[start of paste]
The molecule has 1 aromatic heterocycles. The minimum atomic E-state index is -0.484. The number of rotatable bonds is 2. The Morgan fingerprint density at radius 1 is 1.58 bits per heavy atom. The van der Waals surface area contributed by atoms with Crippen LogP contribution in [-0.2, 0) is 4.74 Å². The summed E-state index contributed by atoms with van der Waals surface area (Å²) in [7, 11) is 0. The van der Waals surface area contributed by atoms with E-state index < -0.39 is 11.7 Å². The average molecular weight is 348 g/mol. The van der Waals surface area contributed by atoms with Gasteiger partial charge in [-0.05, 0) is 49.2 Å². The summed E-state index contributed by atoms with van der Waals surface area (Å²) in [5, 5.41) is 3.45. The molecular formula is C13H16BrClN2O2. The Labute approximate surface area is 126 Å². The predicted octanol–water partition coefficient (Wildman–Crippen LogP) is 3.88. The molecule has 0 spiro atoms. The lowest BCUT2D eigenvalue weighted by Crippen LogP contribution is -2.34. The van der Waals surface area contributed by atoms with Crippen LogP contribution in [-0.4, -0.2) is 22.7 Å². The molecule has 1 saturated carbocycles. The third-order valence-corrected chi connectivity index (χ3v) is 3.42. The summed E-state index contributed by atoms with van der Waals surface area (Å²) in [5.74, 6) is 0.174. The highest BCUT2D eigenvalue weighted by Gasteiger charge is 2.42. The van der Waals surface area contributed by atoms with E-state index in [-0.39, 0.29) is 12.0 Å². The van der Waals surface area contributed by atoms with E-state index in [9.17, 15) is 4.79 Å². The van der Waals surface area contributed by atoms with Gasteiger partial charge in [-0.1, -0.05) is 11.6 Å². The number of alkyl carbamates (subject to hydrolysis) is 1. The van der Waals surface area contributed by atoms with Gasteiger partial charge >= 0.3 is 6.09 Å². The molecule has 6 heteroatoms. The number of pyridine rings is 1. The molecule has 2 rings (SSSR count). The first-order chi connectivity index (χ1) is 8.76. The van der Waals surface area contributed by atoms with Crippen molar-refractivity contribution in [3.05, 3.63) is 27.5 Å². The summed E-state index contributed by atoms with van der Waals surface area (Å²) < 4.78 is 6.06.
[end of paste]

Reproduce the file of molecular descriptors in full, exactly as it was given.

The molecule has 1 aromatic heterocycles. The minimum atomic E-state index is -0.484. The number of rotatable bonds is 2. The Morgan fingerprint density at radius 1 is 1.58 bits per heavy atom. The van der Waals surface area contributed by atoms with Crippen LogP contribution in [-0.2, 0) is 4.74 Å². The summed E-state index contributed by atoms with van der Waals surface area (Å²) in [7, 11) is 0. The van der Waals surface area contributed by atoms with E-state index < -0.39 is 11.7 Å². The average molecular weight is 348 g/mol. The van der Waals surface area contributed by atoms with Gasteiger partial charge in [-0.05, 0) is 49.2 Å². The summed E-state index contributed by atoms with van der Waals surface area (Å²) in [5, 5.41) is 3.45. The molecular formula is C13H16BrClN2O2. The Labute approximate surface area is 126 Å². The predicted octanol–water partition coefficient (Wildman–Crippen LogP) is 3.88. The molecule has 0 spiro atoms. The lowest BCUT2D eigenvalue weighted by Crippen LogP contribution is -2.34. The van der Waals surface area contributed by atoms with Crippen LogP contribution in [-0.4, -0.2) is 22.7 Å². The molecule has 1 saturated carbocycles. The third-order valence-corrected chi connectivity index (χ3v) is 3.42. The summed E-state index contributed by atoms with van der Waals surface area (Å²) in [5.74, 6) is 0.174. The highest BCUT2D eigenvalue weighted by Gasteiger charge is 2.42. The van der Waals surface area contributed by atoms with E-state index in [-0.39, 0.29) is 12.0 Å². The van der Waals surface area contributed by atoms with E-state index in [9.17, 15) is 4.79 Å². The van der Waals surface area contributed by atoms with Gasteiger partial charge in [-0.1, -0.05) is 11.6 Å². The number of alkyl carbamates (subject to hydrolysis) is 1. The van der Waals surface area contributed by atoms with Gasteiger partial charge >= 0.3 is 6.09 Å². The molecule has 6 heteroatoms. The number of pyridine rings is 1. The molecule has 2 rings (SSSR count). The first-order chi connectivity index (χ1) is 8.76. The van der Waals surface area contributed by atoms with Crippen molar-refractivity contribution in [3.05, 3.63) is 27.5 Å². The summed E-state index contributed by atoms with van der Waals surface area (Å²) < 4.78 is 6.06.